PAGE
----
Just like we all have preferences for clothes, shoes, food, etc., so too do individuals in the horse community have a “horse type”. Some prefer comfort, while other prefer beauty; some lean toward athleticism, while others regard a quiet temperament. I asked several San Luis Obispo residents to describe their “horse type”, and the answers were as entertaining as they were enlightening.
“When I was younger, I would say that my horse type revolved mostly around beauty and athleticism – I liked to go fast and look good doing it. I grew up racing barrels and competing in college rodeo. These days, I realize that I’m turning into an ‘old lady’; I don’t care about going fast anymore, and looks aren’t as important to me. My current horse is a middle aged ex-ranch horse named ‘Dusty’, and he’s pretty much bomb proof; what he lacks in visual appeal, he makes up for in keeping me safe. So, I guess my horse type now would be described as ‘easy going’.”
“I’ve been riding for about 10 years, and I compete in Jumpers and some Dressage. I like a horse that’s strong, forward, fancy, and I don’t mind dealing with a little ‘over enthusiasm’ – I’d rather a horse be a little on the hot side than lazy. My horse type would probably be ‘athletic and enthusiastic’. You don’t want a lazy or fearful horse in the Jumpers ring.”
“I don’t think I’ve ever thought about it before, but I guess when I think of all the horses I’ve had, I do sway to a certain type of horse. I do a lot of ranch work, so my horses are earning their keep more than just being pets. I need something strong, steady and reliable. If my horses were cars, they would be older Ford Pick-Up trucks – they might have a few dents and dings, but with good maintenance, they’ll last forever. Those little Smart Cars or fancy BMW’s wouldn’t last a day on the ranch with me, so I can’t have a horse that’s all ‘for show’.”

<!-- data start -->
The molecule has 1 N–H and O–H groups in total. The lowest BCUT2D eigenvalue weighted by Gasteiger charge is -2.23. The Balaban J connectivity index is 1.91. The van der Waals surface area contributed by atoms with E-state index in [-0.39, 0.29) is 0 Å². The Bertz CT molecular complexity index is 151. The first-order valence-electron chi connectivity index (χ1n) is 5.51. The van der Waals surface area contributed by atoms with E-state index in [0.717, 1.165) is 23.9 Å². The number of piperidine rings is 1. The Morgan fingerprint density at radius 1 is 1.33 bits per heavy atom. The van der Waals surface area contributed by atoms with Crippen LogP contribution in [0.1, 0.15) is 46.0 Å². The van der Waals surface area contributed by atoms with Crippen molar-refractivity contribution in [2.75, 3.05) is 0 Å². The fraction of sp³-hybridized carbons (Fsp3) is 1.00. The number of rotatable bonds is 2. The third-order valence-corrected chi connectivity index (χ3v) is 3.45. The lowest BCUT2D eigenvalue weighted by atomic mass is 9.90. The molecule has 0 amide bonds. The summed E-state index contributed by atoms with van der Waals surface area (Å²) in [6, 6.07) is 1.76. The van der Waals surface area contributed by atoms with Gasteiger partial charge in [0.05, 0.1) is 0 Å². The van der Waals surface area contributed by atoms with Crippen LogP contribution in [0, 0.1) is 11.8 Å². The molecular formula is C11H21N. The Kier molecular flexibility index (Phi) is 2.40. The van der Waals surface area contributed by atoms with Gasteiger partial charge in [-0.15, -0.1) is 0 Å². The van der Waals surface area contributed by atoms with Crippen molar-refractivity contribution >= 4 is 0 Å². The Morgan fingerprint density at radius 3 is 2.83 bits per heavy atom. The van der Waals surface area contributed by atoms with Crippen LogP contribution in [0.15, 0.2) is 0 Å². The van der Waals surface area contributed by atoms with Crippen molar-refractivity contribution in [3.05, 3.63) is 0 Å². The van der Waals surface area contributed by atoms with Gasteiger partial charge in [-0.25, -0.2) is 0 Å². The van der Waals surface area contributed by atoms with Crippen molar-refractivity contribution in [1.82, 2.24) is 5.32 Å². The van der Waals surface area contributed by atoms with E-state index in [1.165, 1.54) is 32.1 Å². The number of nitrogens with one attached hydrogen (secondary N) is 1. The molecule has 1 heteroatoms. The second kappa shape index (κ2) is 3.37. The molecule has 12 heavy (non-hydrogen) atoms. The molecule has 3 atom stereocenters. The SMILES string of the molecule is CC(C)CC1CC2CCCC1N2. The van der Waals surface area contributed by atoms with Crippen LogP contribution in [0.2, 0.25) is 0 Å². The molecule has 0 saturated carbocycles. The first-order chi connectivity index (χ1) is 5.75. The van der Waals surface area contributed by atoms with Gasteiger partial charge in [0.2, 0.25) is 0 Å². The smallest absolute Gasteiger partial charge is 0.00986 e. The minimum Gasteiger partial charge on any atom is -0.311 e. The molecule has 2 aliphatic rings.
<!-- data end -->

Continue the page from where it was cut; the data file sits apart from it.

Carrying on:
“Here on the ranch, we use our horses for a lot of lessons, which means a lot of different riders coming through. When I’m looking for a horse to add to our program, the top concern is temperament, followed closely by reliability; if they can’t handle beginners or riders who may miss cues, difficult ring situations or even horse pile up’s, then they won’t work for my program. Of course, I’m also a ‘beauty’ girl too, as much as I hate to admit it; I think you can have a good temperament and reliable nature wrapped up in a pretty package…that’s not too much to ask, right?”
“Call me crazy, but I’m a sucker for a pretty face. Of course, my horse has to be suited for what I do, which is show Western Please and Western Riding, but when I was looking for my current horse I tried a lot of really nice horses – some had more training and were sweeter than my mare is – but I fell in love with my girl as soon as I looked at her. I just knew. I guess I’m a beauty over brains girl when it comes to horse types…hey, at least I’m honest!”
“Well, I’m not in the best shape physically; I’ll freely admit I’m a little ‘soft’ and I don’t have the best back or knees (years of snow skiing competitively finally caught up with me). So, at 56 years old, I’m all about comfort – if it doesn’t ride like the horse equivalent of a Cadillac, then I don’t want to be in the saddle. My mare ‘Rose’ is a Peruvian Paso, and I rode about ever gaited breed that there is before I settled on her; she’s like riding a big, comfy sofa. So, my horse type is ‘comfortable’.”
“For me, it’s all about ability. I show Reining horses, and you have to have something with a lot of heart, good conformation and a ton of athleticism. I need a horse that can handle working in different environments, traveling, dealing with shows where we sometimes end up standing for an hour on the sidelines waiting for our class, etc. So, as much as I like a pretty horse, I’d favor ‘athleticism and temperament’ any day!”
Have you ever thought about what your “horse type” is? It’s an interesting exercise, and I guarantee that all your favorite mounts will have certain traits in common. Go ahead, tell us your “horse type”, we’d love to know!